JohnnyQ - 10 months ago 55

Python Question

I am trying to complete the following exercise:

https://www.codewars.com/kata/whats-a-perfect-power-anyway/train/python

I tried multiple variations, but my code breaks down when big numbers are involved (I tried multiple variations with solutions involving log and power functions):

**Exercise:**

Your task is to check wheter a given integer is a perfect power. If it is a perfect power, return a pair m and k with m^k = n as a proof. Otherwise return Nothing, Nil, null, None or your language's equivalent.

Note: For a perfect power, there might be several pairs. For example 81 = 3^4 = 9^2, so (3,4) and (9,2) are valid solutions. However, the tests take care of this, so if a number is a perfect power, return any pair that proves it.

The exercise uses Python 3.4.3

**My code:**

`import math`

def isPP(n):

for i in range(2 +n%2,n,2):

a = math.log(n,i)

if int(a) == round(a, 1):

if pow(i, int(a)) == n:

return [i, int(a)]

return None

How is it possible that I keep getting incorrect answers for bigger numbers? I read that in Python 3, all ints are treated as "long" from Python 2, i.e. they can be very large and still represented accurately. Thus, since i and int(a) are both ints, shouldn't the pow(i, int(a)) == n be assessed correctly? I'm actually baffled.

Answer

you are in the right track with logarithm but you are doing the math wrong, also you are skipping number you should not and only testing all the even number or all the odd number without considering that a number can be odd with a even power or vice-versa

check this

```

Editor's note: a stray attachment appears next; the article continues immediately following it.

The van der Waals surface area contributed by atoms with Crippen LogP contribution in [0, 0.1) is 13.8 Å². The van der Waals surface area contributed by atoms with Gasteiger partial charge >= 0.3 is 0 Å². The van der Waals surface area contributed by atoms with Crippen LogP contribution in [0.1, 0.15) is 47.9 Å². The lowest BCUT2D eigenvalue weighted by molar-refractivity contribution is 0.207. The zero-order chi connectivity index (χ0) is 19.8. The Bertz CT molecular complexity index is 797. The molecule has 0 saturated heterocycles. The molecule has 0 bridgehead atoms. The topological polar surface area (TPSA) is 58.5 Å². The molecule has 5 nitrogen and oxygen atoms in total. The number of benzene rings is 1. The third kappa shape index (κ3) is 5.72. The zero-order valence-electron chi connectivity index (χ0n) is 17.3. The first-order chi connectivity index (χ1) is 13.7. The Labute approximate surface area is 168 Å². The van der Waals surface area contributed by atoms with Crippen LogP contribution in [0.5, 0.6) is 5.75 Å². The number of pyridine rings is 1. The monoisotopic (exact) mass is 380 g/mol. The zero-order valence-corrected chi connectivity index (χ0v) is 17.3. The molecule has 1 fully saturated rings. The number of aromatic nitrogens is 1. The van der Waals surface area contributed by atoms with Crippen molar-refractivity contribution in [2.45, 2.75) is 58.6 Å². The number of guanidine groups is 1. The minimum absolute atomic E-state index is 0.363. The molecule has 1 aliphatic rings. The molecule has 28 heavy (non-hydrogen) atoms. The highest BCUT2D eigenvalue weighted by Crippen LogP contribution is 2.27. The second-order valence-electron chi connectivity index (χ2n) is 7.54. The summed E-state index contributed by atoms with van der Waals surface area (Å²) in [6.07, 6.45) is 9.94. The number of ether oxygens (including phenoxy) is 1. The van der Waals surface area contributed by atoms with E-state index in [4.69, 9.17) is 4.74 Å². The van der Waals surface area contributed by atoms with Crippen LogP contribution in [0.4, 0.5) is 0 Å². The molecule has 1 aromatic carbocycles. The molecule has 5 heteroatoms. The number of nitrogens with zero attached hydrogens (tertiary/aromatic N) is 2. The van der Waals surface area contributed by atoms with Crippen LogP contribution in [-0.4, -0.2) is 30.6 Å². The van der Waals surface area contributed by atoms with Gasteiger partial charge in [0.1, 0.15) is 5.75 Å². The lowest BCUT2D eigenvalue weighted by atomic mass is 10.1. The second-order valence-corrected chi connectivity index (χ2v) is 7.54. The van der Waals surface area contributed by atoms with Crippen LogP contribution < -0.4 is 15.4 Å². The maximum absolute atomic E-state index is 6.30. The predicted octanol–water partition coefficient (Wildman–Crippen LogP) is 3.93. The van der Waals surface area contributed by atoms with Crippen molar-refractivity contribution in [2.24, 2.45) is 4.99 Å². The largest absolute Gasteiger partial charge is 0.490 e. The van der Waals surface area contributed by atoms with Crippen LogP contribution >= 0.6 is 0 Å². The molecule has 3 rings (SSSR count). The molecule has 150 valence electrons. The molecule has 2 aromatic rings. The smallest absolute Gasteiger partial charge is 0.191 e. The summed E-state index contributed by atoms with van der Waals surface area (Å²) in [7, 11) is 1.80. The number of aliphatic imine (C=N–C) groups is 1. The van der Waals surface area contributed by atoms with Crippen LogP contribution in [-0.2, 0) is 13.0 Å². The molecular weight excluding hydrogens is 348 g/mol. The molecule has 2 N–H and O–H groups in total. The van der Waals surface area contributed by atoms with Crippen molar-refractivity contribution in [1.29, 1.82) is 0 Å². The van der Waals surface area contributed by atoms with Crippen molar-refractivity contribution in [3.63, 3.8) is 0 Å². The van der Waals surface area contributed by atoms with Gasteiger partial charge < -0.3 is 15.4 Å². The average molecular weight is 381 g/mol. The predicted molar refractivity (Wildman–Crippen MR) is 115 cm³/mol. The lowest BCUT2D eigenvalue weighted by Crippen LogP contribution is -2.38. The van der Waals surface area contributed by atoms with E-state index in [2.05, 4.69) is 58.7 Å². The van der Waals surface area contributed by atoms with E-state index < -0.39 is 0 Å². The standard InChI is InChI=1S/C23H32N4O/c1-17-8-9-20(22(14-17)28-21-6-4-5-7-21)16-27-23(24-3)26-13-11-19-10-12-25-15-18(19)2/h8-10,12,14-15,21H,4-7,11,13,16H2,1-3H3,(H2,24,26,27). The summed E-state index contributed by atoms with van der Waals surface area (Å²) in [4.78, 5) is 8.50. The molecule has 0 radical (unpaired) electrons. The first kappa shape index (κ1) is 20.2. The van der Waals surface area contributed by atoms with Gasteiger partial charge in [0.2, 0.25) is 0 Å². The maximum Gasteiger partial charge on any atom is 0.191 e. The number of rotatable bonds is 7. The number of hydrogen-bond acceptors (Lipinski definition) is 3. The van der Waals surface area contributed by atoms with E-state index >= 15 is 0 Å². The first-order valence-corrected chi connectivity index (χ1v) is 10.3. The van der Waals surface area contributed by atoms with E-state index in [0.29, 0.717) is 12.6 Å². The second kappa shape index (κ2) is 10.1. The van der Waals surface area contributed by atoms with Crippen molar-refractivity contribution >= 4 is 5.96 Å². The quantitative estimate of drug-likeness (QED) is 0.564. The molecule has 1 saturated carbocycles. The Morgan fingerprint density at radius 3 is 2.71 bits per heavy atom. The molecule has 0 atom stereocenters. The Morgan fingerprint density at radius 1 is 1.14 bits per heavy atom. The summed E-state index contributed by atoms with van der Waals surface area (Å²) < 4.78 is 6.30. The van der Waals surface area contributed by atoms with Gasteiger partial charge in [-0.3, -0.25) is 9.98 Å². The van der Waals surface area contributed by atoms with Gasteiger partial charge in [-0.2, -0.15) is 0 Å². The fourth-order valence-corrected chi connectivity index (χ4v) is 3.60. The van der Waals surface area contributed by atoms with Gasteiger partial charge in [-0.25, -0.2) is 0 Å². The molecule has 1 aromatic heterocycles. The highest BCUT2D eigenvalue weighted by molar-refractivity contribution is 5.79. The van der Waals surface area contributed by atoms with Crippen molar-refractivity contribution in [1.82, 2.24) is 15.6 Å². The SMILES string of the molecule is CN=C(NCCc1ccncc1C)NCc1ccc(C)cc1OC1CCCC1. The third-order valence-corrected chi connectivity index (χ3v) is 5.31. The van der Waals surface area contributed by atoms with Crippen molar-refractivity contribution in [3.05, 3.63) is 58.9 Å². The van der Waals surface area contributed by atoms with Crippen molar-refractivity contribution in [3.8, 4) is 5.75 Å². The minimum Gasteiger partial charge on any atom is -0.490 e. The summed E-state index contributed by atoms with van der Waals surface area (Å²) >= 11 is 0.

>>> math.log(170**3,3)
14.02441559235585
>>>
```

not even close, the correct method is described here Nth root

which is:

let x be the number to calculate the Nth root, n said root and r the result, then we get

r^{n} = x

take the log in any base from both sides, and solve for r

log_{b}( r^{n} ) = log_{b}( x )

n * log_{b}( r ) = log_{b}( x )

log_{b}( r ) = log_{b}( x ) / n

b^{logb( r ) } = b^{logb( x ) / n }

r = b^{logb( x ) / n }

so for instance with log in base 10 with get

```
>>> pow(10, math.log10(170**3)/3 )
169.9999999999999
>>>
```

that is much more closer, and with just rounding it we get the answer

```
>>> round(169.9999999999999)
170
>>>
```

therefore the function should be something like this

```
import math
def isPP(x):
for n in range(2, 1+round(math.log2(x)) ):
root = pow( 10, math.log10(x)/n )
result = round(root)
if result**n == x:
return result,n
```

the upper limit in range is to avoid testing numbers that will certainly fail

test

```
>>> isPP(170**3)
(170, 3)
>>> isPP(6434856)
(186, 3)
>>> isPP(9**2)
(9, 2)
>>> isPP(23**8)
(279841, 2)
>>> isPP(279841)
(529, 2)
>>> isPP(529)
(23, 2)
>>>
```

Source (Stackoverflow)